Friday, September 14, 2012

ASET Book Club - Why Nations Fail - Sept. 20

ASET Book Club

Join the Arizona Society of Economics Teachers Book Club to discuss current popular economics books.

Thursday, September 20, 2012: Why Nations Fail by Daron Acemoglu and James Robinson


5:45 - 7:45 p.m.


Arizona Council on Economic Education office

3260 North Hayden Road, Suite 207

Scottsdale, Arizona 85251

Upcoming Dates:

Wednesday, October 24, 2012: The Next Convergence by Michael Spence

Thursday, December 6, 2012: The Race Between Education & Technology by Goldin and Katz

Questions for discussion

Based on your reading, has you thinking about any of the following changed? If so, what in the book lead your thinking to evolve?




Virtuous circles

Catch up effect

1. Jared Diamond’s review: “My overall assessment of the authors’ argument is that inclusive institutions, while not the overwhelming determinant of prosperity that they claim, are an important factor. Perhaps they provide 50 percent of the explanation for national differences in prosperity.” Do you disagree? If so, what other factors might account for the remaining 50%?

2. Warren Bass’s review: ““Why Nations Fail” isn’t perfect. The basic taxonomy of inclusive vs. extractive starts to get repetitive.” Does the strategy of repetition strengthen or weaken the argument? Why?

3.Vuk Vukovic ‘s review: “The outcome of this insightful thesis originating from the works of Adam Smith can often depend on random historical events. They refer to these as the critical junctures of history that exploited the initial small institutional differences and led to diverging development paths of nations.” What can you point to in either your reading or thinking about the argument in the book that would suggest that random historical events are critical to development. If, these type of events are critical how are inclusive institutions more suitable for sustained growth than are extractive ones?

4.If inclusive institutions are necessary, how do they come about?

5. On page 43 we read: ". . . it is politics and political institutions that determine what economic institutions a country has." How well is this assertion developed and in what ways does this view differ from the opposite – that economic institutions determine political ones.

6. Acemoglu and Robinson argue that diffusion is key to the mechanism of convergence.

7. Is institutional drift a valid/useful mechanism to apply to understanding the process of economic change?

8. How convincing did you find the dichotomy between virtuous and vicious circles?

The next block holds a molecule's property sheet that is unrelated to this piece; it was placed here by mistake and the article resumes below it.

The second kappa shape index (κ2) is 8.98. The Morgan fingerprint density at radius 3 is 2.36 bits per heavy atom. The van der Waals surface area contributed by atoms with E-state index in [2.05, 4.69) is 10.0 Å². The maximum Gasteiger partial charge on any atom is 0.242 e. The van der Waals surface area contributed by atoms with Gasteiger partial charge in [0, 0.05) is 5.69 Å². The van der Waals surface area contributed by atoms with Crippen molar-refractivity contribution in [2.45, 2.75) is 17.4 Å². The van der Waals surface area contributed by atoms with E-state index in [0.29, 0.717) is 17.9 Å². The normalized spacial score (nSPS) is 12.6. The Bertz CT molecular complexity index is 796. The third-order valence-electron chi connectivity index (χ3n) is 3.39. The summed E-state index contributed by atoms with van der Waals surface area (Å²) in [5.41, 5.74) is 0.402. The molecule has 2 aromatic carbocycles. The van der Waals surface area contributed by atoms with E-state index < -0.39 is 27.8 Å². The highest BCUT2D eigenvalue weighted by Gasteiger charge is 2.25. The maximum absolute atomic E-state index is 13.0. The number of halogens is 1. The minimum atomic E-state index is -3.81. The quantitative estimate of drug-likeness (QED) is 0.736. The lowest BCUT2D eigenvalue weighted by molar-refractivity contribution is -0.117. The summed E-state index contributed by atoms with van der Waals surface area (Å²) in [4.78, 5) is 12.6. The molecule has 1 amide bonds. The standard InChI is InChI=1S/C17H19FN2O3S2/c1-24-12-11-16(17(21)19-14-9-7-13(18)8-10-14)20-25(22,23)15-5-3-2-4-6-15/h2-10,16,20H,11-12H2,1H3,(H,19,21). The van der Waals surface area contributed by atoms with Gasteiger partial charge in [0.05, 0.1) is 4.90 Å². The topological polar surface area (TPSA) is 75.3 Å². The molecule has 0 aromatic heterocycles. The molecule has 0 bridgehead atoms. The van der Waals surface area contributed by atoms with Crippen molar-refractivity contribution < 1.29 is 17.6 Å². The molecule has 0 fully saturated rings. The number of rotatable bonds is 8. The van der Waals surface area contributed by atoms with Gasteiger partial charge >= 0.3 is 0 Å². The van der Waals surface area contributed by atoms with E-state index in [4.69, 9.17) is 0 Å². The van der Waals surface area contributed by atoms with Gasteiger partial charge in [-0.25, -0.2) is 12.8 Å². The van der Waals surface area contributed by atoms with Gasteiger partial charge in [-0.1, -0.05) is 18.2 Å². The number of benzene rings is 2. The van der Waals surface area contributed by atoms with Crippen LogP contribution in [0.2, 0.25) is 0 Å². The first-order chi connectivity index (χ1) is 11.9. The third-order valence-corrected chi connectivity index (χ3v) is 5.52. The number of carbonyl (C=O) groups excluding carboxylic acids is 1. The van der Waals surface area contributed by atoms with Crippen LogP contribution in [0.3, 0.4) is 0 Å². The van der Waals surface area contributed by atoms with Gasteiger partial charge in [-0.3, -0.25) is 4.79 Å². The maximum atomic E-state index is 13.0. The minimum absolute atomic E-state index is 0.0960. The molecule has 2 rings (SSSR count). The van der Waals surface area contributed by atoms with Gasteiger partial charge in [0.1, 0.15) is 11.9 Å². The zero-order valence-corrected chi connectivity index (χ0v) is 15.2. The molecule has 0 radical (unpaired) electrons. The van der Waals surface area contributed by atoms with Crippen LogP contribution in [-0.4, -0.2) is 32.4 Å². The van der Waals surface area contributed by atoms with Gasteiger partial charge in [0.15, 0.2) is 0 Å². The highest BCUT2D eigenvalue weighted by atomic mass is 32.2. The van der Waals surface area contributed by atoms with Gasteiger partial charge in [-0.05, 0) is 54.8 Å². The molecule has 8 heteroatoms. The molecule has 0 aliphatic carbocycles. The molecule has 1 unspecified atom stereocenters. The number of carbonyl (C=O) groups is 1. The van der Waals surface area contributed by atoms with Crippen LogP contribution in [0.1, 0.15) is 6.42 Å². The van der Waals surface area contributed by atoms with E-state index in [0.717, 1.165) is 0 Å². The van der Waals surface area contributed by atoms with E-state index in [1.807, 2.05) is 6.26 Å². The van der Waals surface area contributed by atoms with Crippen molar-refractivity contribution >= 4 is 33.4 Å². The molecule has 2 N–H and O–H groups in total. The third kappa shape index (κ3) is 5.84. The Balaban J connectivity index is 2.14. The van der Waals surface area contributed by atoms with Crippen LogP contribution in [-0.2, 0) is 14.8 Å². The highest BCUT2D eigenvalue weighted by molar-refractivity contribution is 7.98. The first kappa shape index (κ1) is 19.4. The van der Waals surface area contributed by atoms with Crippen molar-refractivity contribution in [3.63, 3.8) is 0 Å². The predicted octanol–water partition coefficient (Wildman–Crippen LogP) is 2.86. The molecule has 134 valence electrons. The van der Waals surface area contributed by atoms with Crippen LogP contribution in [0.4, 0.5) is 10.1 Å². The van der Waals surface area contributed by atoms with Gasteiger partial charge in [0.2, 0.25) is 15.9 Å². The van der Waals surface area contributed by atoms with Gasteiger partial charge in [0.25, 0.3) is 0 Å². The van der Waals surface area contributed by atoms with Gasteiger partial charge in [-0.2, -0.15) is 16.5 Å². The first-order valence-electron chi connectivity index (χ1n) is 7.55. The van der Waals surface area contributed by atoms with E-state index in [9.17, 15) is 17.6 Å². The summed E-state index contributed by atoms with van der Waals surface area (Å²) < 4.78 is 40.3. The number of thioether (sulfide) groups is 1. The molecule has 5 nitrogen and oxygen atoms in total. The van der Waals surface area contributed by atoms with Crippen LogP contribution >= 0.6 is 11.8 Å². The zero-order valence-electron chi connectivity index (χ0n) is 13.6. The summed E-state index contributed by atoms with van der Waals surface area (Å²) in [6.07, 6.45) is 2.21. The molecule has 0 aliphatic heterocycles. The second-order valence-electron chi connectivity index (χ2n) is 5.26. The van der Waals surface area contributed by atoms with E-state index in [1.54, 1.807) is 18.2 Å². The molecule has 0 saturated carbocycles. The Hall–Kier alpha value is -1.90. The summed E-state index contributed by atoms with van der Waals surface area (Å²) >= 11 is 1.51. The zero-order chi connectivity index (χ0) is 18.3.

9. (74-5) This is an interesting list - beginning with the universal of private property rights as an institutional foundation for an inclusive or, to use North's terminology, open access society, the authors insert the notion that some public provision of services is necessary for societies to grow and develop. I anticipate a heated discussion on this point. OK, will there be?

10. Chapter 13 - Why Nations Fail Today – what is the reason advanced? How convincing do you find this response? Could one of the theories of growth described and rejected by the authors offer a convincing explanation?

11. One of my persisting questions is the role of the "degree of state centralization" (441) as it seems that centralization at the supranational level and at the subnational levels (to use the terminology employed by North in Violence and the Social Order) plays a part in both circles and both types of institutional evolution. What was your reaction to centralization as key to growth?

Z The Next Convergence – Michael Spence

Tyler Cowen

“I enjoyed reading this book. It is an entirely sensible take on catch-up growth, a topic which is lacking a good popular treatment and yet deserves one. I found each of the short chapters well-written and to the point.”

Washington Post

“Spence offers deep insights with a winning, refreshing humility rarely seen in Nobel Prize-winning economists. While Spence has written a book about what will happen in 2050, he concludes by similarly conceding that all crystal balls are hazy. “We do not know, and probably cannot calculate, what the medium-term destination will be,” he writes. “It is not that the principles and forces aren’t understood. It is rather that the system is too complex to lend itself to forecasting.”

Financial Times

“More important, the analysis of the resource requirements of a world in which 6bn-7bn people live as 1bn people do now is superficial and over-optimistic. True, he is in good company. But I wonder whether such a world will prove sustainable. Certainly, far more rigorous analysis is needed.”

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